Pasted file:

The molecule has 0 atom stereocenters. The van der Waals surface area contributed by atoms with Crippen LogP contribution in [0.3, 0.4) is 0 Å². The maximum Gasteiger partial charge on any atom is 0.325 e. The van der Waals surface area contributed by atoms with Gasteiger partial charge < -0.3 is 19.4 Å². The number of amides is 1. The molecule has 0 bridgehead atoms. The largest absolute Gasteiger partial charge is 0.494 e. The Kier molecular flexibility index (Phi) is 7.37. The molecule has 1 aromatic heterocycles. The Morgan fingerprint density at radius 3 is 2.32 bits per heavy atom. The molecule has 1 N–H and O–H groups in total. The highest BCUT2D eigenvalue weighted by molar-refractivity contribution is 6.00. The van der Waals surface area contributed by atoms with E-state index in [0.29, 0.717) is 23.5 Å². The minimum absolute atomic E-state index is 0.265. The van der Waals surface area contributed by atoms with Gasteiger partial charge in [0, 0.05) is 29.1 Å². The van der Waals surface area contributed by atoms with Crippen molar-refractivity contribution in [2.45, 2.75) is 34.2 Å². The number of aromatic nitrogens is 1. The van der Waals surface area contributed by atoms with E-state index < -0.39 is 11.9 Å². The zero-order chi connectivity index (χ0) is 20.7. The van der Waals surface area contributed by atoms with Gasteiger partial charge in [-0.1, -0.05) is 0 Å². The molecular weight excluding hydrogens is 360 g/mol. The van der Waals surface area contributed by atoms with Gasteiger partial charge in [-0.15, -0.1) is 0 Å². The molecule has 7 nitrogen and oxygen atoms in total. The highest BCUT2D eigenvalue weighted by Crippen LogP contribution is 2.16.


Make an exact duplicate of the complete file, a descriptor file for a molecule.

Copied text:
The molecule has 0 atom stereocenters. The van der Waals surface area contributed by atoms with Crippen LogP contribution in [0.3, 0.4) is 0 Å². The maximum Gasteiger partial charge on any atom is 0.325 e. The van der Waals surface area contributed by atoms with Gasteiger partial charge < -0.3 is 19.4 Å². The number of amides is 1. The molecule has 0 bridgehead atoms. The largest absolute Gasteiger partial charge is 0.494 e. The Kier molecular flexibility index (Phi) is 7.37. The molecule has 1 aromatic heterocycles. The Morgan fingerprint density at radius 3 is 2.32 bits per heavy atom. The molecule has 1 N–H and O–H groups in total. The highest BCUT2D eigenvalue weighted by molar-refractivity contribution is 6.00. The van der Waals surface area contributed by atoms with E-state index in [0.29, 0.717) is 23.5 Å². The minimum absolute atomic E-state index is 0.265. The van der Waals surface area contributed by atoms with Gasteiger partial charge in [0, 0.05) is 29.1 Å². The van der Waals surface area contributed by atoms with Crippen molar-refractivity contribution in [2.45, 2.75) is 34.2 Å². The number of aromatic nitrogens is 1. The van der Waals surface area contributed by atoms with E-state index < -0.39 is 11.9 Å². The zero-order chi connectivity index (χ0) is 20.7. The van der Waals surface area contributed by atoms with Gasteiger partial charge in [-0.1, -0.05) is 0 Å². The molecular weight excluding hydrogens is 360 g/mol. The van der Waals surface area contributed by atoms with Gasteiger partial charge in [-0.15, -0.1) is 0 Å². The molecule has 7 nitrogen and oxygen atoms in total. The highest BCUT2D eigenvalue weighted by Crippen LogP contribution is 2.16.